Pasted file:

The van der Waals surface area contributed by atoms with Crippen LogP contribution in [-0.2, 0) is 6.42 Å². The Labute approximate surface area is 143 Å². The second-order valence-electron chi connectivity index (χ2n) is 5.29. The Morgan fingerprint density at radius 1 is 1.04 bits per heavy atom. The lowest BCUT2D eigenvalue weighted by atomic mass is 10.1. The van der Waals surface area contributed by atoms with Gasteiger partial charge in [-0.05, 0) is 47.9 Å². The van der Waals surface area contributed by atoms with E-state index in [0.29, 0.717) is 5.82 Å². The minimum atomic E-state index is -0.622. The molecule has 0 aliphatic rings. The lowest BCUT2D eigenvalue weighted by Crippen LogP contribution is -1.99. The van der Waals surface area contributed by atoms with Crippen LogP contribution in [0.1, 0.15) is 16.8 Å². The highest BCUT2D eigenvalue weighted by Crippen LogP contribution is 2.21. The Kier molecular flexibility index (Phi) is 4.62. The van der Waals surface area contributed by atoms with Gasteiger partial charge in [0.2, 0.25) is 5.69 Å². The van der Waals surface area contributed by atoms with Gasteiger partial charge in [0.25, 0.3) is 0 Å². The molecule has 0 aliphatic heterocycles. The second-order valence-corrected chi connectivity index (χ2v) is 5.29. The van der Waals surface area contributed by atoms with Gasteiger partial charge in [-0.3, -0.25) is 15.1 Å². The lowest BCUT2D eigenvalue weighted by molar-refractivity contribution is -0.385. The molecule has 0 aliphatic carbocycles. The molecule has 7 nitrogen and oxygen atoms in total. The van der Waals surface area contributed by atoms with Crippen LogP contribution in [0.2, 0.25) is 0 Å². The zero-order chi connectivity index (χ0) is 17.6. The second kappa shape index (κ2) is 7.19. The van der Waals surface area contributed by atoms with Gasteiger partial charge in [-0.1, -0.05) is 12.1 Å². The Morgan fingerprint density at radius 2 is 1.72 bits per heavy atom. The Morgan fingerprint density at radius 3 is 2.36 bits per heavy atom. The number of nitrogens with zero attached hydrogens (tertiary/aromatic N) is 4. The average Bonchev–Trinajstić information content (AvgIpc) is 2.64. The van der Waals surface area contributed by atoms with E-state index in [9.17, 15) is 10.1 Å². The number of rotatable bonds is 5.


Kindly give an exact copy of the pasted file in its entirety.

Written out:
The van der Waals surface area contributed by atoms with Crippen LogP contribution in [-0.2, 0) is 6.42 Å². The Labute approximate surface area is 143 Å². The second-order valence-electron chi connectivity index (χ2n) is 5.29. The Morgan fingerprint density at radius 1 is 1.04 bits per heavy atom. The lowest BCUT2D eigenvalue weighted by atomic mass is 10.1. The van der Waals surface area contributed by atoms with Gasteiger partial charge in [-0.05, 0) is 47.9 Å². The van der Waals surface area contributed by atoms with E-state index in [0.29, 0.717) is 5.82 Å². The minimum atomic E-state index is -0.622. The molecule has 0 aliphatic rings. The lowest BCUT2D eigenvalue weighted by Crippen LogP contribution is -1.99. The van der Waals surface area contributed by atoms with Crippen LogP contribution in [0.1, 0.15) is 16.8 Å². The highest BCUT2D eigenvalue weighted by Crippen LogP contribution is 2.21. The Kier molecular flexibility index (Phi) is 4.62. The van der Waals surface area contributed by atoms with Gasteiger partial charge in [0.2, 0.25) is 5.69 Å². The van der Waals surface area contributed by atoms with Gasteiger partial charge in [0.25, 0.3) is 0 Å². The molecule has 0 aliphatic heterocycles. The second-order valence-corrected chi connectivity index (χ2v) is 5.29. The van der Waals surface area contributed by atoms with Gasteiger partial charge in [-0.3, -0.25) is 15.1 Å². The lowest BCUT2D eigenvalue weighted by molar-refractivity contribution is -0.385. The molecule has 0 aliphatic carbocycles. The molecule has 7 nitrogen and oxygen atoms in total. The van der Waals surface area contributed by atoms with Crippen LogP contribution in [0.2, 0.25) is 0 Å². The zero-order chi connectivity index (χ0) is 17.6. The second kappa shape index (κ2) is 7.19. The van der Waals surface area contributed by atoms with Gasteiger partial charge in [-0.1, -0.05) is 12.1 Å². The Morgan fingerprint density at radius 2 is 1.72 bits per heavy atom. The Morgan fingerprint density at radius 3 is 2.36 bits per heavy atom. The number of nitrogens with zero attached hydrogens (tertiary/aromatic N) is 4. The average Bonchev–Trinajstić information content (AvgIpc) is 2.64. The van der Waals surface area contributed by atoms with E-state index in [9.17, 15) is 10.1 Å². The number of rotatable bonds is 5.